Infantry: Soldier Of The Future In Afghanistan


October 14, 2011: France has, for the first time, sent troops to Afghanistan equipped with Felin (Fantassin a Equipements et Liaisons Integres, literally “infantryman with data-linked integrated equipment”, in plain English; "Future Infantry Soldier System"). In the last few years, the French Army has received over 5,000 Felin kits, with nearly 20,000 more on order. Some $1.5 billion was spent on development and manufacture of Felin kits, which will eventually equip all French infantry. For the troops in Afghanistan, a few items of Felin gear are being provided at a time, so they can get used to it. By next year, units will arrive in Afghanistan that have already received, and trained with, the gear back in France.

The first units received Felin last year, and all the infantry will be so equipped within four years. Several hundred evaluation kits were in use for over a year before the first regular infantry units received Felin. Russia, and several other countries, have checked out Felin, and liked what they saw. Russia wants to buy Felin, and some of its technology.

Frelin is not unique. France, like most other Western armies, has developed a new suite of equipment for its infantry in the past decade. It took more than a decade of development and testing before Felin was ready to go into production. Typical problems were the personal radio, whose development was stalled for a bit because the government mistakenly sold the frequency for this radio (802-862 Megahertz) when they auctioned off a number of other frequencies. A new frequency had to be adopted. The only downside on this, other than a deployment delay, was a shorter (by a few percent) range for the radio in forests and urban environments. The current range is 1,000 meters in the open, 600 in forests and urban areas, and a hundred indoors.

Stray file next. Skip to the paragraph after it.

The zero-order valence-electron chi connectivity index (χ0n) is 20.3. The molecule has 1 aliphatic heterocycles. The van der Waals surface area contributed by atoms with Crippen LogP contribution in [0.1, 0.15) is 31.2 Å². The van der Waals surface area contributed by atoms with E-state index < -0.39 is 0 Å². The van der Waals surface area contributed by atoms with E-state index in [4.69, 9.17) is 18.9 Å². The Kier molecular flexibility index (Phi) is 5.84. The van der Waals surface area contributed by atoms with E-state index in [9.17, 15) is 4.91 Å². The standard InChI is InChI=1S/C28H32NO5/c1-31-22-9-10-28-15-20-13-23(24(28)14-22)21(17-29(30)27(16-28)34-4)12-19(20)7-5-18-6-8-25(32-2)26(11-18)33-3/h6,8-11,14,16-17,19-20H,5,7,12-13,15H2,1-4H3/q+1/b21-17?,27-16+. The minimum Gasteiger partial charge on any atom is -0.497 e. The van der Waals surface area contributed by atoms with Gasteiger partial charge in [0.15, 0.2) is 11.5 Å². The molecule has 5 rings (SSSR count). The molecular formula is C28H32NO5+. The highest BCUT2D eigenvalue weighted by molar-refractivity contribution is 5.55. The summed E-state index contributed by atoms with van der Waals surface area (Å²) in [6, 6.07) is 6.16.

Felin consists of 150 items, 73 of them part of the basic equipment. Typically, an infantryman will carry 70 Felin items (including weapon, ammo, food and water), weighing about 26 kilograms (57 pounds). The weight of the Felin gear is well designed for troops on the move. It is well distributed, and this was done with soldiers, maneuvering during combat, in mind. This includes the protective armor.

Soldiers can carry up to eleven electronic items. The helmet contains 13 items (goggles, digital camera, ballistic visor, night vision equipment, commo items and so on). Water is now carried in a camelback container, which U.S. troops and hikers have been using for years. One thing the infantry miss is the close fitting, and more stylish combat uniforms they currently have. The Felin combat uniform is baggier, to accommodate the many new items of equipment. While much of the gear is evolutionary, the complete package looks pretty radical, when seen next to a pre-Felin soldier dressed for combat.

Meanwhile, Germany and the United States have been introducing Felin-type gear for their troops in Afghanistan over the last decade. Germany has had some of their troops actually test new gear in combat. Then, a year or two later, upgraded versions will also be sent off to Afghanistan.


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